To date, the New York Mets have been one of the most active teams this offseason. They acquired Robinson Cano and Edwin Diaz in a blockbuster trade with the Mariners, re-signed Jeurys Familia, signed Wilson Ramos to a sensible two-year contract, and added depth in Keon Broxton and J.D. Davis. Rajai Davis and Gregor Blanco were signed to minor league deals as well.

The Mets went 77-85 last season and new general manager Brodie Van Wagenen has definitely been active adding to his roster. Is it enough to push New York into postseason position? We'll see. Either way, it sounds like Van Wagenen is done making major additions. Reports indicate the Mets are running out of money to spend this offseason.

After making all those moves, it makes sense that the Mets would be running low on funds, right? They've been quite busy. Here's the thing though: New York's current payroll is lower than it was last season. For real.

The Mets have opened the last two seasons with a payroll in the $150 million range and, after accounting for injury call-ups and midseason additions, they finished with a $160.3 million payroll last season, according to Cot's Baseball Contracts. That was the 13th highest end-of-season payroll in baseball. The Mets have run a middle of pack payroll despite playing in New York for several years now.

At the moment the Mets have a $147.8 million payroll for 2019, according to Cot's Baseball Contracts. has a $136.3 million payroll, though the two sites use different estimates for unsigned players in their pre-arbitration years, and doesn't include David Wright's $15 million salary in their estimate. Wright has moved into a front office role but his player contract still includes $27 million in salary for 2019-20.

MLB: Pittsburgh Pirates at New York Mets
Mets ownership, led by Jeff Wilpon, continues to keep a tight lid on payroll. USATSI

Point is, the Mets do not have a significantly higher payroll than last season, if it's higher at all. Jay Bruce and Anthony Swarzak were included in the Cano/Diaz trade to offset salary, Jerry Blevins and Wilmer Flores (non-tendered) are free agents, and partial season salaries for Matt Harvey, Devin Mesoraco, and Asdrubal Cabrera are off the books as well. All of that dragged the payroll down despite this winter's additions.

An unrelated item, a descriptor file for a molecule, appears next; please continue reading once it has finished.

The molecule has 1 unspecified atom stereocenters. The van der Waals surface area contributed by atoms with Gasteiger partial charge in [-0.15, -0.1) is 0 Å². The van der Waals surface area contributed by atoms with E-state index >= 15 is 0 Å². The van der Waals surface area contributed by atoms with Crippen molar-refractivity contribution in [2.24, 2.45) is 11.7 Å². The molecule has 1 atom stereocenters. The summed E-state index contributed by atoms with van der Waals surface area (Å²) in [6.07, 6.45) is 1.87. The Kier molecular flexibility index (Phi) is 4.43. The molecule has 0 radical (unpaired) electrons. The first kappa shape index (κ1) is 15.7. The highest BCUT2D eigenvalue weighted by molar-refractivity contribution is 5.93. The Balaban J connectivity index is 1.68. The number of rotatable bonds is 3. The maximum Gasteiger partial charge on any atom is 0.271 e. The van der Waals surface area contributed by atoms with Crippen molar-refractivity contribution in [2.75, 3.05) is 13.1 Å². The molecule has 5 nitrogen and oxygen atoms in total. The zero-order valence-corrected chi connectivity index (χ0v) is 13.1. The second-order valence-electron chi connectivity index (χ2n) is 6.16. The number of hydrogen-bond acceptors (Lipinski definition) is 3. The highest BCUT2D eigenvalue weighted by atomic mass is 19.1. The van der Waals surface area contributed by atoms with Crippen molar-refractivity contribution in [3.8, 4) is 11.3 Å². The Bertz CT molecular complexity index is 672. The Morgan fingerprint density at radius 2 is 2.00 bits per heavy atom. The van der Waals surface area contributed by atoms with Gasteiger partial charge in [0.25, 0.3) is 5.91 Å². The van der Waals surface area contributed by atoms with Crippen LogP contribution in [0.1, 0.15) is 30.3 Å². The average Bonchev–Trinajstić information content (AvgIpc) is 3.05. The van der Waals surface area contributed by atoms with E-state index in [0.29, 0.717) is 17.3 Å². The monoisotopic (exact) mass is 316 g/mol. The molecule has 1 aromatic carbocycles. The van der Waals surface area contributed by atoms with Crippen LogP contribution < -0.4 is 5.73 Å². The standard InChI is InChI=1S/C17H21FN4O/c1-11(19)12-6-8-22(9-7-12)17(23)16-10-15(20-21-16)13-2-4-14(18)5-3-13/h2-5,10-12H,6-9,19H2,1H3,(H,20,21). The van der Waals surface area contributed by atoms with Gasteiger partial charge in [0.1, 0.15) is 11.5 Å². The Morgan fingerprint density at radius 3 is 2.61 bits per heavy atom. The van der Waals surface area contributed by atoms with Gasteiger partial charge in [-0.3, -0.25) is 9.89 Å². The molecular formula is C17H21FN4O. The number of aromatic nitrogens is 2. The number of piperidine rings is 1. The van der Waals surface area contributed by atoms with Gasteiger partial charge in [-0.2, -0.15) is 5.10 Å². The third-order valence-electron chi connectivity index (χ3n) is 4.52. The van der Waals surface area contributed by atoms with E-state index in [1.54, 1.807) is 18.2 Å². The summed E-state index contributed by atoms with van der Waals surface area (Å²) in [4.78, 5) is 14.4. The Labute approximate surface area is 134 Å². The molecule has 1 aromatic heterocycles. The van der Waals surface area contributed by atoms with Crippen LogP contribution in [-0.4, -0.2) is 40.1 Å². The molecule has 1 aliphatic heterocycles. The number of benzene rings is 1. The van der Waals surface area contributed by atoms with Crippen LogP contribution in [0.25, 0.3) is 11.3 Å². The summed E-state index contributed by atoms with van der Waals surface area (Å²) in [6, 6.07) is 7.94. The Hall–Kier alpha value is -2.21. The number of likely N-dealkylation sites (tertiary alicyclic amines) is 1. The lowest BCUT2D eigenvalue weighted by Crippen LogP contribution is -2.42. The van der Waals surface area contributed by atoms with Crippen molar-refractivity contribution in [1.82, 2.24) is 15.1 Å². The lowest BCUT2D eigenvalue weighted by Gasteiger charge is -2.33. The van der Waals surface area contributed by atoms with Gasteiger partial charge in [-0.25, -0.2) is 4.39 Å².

So, long story short, the Mets made several splashy moves this winter and talked the talk about spending after hiring Van Wagenen, yet payroll has not increased from last season. They're still a huge market team with a mid-market payroll that fancies themselves contenders. And hey, they might contend, but it's clear a little more money would boost the roster. For example free agents A.J. Pollock and Adam Ottavino would look nice in center field and the bullpen, respectively.

The Mets and Wilpons have not earned the benefit of the doubt. Payroll has not budged as league revenues skyrocket, and while Van Wagenen has made some nice moves this offseason (the Ramos signing in particular stands out), it's clear he's working with similar restrictions as his predecessor Sandy Alderson. For the Mets to be taken seriously as a true contender, they have to act like one, and that means investing in the roster. Otherwise they're the same old Mets in new packaging.